So, this would, of course, include operating room, but also charges for the hospital bed and the room, drugs, and supplies. Essentially, everything the hospital provides for that organ donor and their stay at the hospital. The third group is to capture the days and charges associated with excising an organ from a deceased donor, including the services performed to keep the organs viable and usable for an eventual transplant. And those organs are generally sent to the OPO. Now, in addition to the services for these three groups, Worksheet D-4 also provides for the reporting of the direct organ acquisition costs. That would include the transplant department that I touched on earlier, which is the final cost after all reclasses, overhead costs, all that that would be associated with the department and handled elsewhere in the cost report. And then finally, for Worksheet D-4, you have the actual reporting of organ counts used to develop the Medicare ratio.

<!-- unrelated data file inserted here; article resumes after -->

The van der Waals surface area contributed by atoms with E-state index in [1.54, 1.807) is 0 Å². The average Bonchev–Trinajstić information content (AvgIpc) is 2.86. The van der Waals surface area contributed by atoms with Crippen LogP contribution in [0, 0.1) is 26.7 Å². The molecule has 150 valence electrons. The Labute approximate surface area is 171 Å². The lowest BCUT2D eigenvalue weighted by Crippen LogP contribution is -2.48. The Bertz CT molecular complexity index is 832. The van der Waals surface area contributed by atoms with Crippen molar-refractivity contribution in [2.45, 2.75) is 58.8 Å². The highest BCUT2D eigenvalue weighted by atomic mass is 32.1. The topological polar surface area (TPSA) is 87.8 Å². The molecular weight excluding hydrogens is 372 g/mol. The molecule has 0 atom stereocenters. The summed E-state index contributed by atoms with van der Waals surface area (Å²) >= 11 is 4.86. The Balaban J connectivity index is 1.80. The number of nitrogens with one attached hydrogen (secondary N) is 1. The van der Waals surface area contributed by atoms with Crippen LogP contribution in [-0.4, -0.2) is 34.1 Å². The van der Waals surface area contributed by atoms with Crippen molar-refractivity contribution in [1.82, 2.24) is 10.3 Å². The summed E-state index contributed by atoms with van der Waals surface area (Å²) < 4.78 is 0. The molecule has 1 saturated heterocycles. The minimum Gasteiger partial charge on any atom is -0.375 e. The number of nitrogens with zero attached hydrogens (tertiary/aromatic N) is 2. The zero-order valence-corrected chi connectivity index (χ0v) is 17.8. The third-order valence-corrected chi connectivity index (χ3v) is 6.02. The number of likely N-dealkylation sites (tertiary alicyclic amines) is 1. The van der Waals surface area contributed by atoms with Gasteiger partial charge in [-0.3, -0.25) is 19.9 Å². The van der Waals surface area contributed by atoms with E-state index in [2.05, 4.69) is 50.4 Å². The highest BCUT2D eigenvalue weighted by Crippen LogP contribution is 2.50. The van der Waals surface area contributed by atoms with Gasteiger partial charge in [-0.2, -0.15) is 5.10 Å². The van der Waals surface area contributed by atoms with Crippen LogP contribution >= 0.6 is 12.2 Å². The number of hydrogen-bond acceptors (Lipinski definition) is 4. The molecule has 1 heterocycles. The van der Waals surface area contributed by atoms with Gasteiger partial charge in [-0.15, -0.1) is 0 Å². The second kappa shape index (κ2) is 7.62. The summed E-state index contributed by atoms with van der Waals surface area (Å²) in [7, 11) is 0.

Kelly: Wow, sounds like you’ve got to have a lot of expertise in this area to get this accomplished successfully. So, tell us more about the Medicare ratio. How is it calculated?

Cody: Yeah, the idea behind the Medicare ratio is to determine Medicare share of the total acquisition costs that will be due to or reimbursable to the hospital from Medicare. So that requires a Medicare to total calculation. Total organs include organs purchased for transplant as well as organs that are excised at the facility, excluding any organs that are deemed not usable for transplant or are just used for research. Medicare organs would include organs that are transplanted into patients where Medicare was the principal payer plus organs that were sent to other facilities for transplant or to an OPO. Now, recently, CMS proposed to modify the count to actually exclude from the formula any organs that are sent to other facilities, which are not subsequently provided to Medicare beneficiaries. So far, those significant and potentially very disruptive changes have not been implemented.

Kelly: Thank you for that. And are there any opportunities or special scenarios that hospitals should be aware of?